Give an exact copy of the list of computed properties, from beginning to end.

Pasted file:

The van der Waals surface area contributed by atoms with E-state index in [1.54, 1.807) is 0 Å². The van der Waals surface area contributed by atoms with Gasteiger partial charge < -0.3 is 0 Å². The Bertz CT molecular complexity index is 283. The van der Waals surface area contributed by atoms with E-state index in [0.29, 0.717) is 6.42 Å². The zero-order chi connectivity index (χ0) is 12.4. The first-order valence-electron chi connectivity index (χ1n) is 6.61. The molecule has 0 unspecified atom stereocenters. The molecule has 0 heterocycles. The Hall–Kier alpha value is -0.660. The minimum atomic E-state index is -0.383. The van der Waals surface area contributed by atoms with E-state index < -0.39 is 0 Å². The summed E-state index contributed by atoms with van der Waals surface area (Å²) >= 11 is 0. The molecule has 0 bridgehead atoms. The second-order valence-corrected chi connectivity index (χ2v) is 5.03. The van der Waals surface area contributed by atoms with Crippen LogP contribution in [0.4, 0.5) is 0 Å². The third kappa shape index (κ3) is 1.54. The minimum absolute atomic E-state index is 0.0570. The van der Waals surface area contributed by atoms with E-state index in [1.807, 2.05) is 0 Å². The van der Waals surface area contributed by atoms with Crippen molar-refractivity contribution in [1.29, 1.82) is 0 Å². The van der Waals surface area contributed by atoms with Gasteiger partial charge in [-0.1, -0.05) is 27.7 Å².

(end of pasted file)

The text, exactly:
The van der Waals surface area contributed by atoms with E-state index in [1.54, 1.807) is 0 Å². The van der Waals surface area contributed by atoms with Gasteiger partial charge < -0.3 is 0 Å². The Bertz CT molecular complexity index is 283. The van der Waals surface area contributed by atoms with E-state index in [0.29, 0.717) is 6.42 Å². The zero-order chi connectivity index (χ0) is 12.4. The first-order valence-electron chi connectivity index (χ1n) is 6.61. The molecule has 0 unspecified atom stereocenters. The molecule has 0 heterocycles. The Hall–Kier alpha value is -0.660. The minimum atomic E-state index is -0.383. The van der Waals surface area contributed by atoms with E-state index < -0.39 is 0 Å². The summed E-state index contributed by atoms with van der Waals surface area (Å²) >= 11 is 0. The molecule has 0 bridgehead atoms. The second-order valence-corrected chi connectivity index (χ2v) is 5.03. The van der Waals surface area contributed by atoms with Crippen LogP contribution in [0.4, 0.5) is 0 Å². The third kappa shape index (κ3) is 1.54. The minimum absolute atomic E-state index is 0.0570. The van der Waals surface area contributed by atoms with E-state index in [1.807, 2.05) is 0 Å². The van der Waals surface area contributed by atoms with Crippen molar-refractivity contribution in [1.29, 1.82) is 0 Å². The van der Waals surface area contributed by atoms with Gasteiger partial charge in [-0.1, -0.05) is 27.7 Å².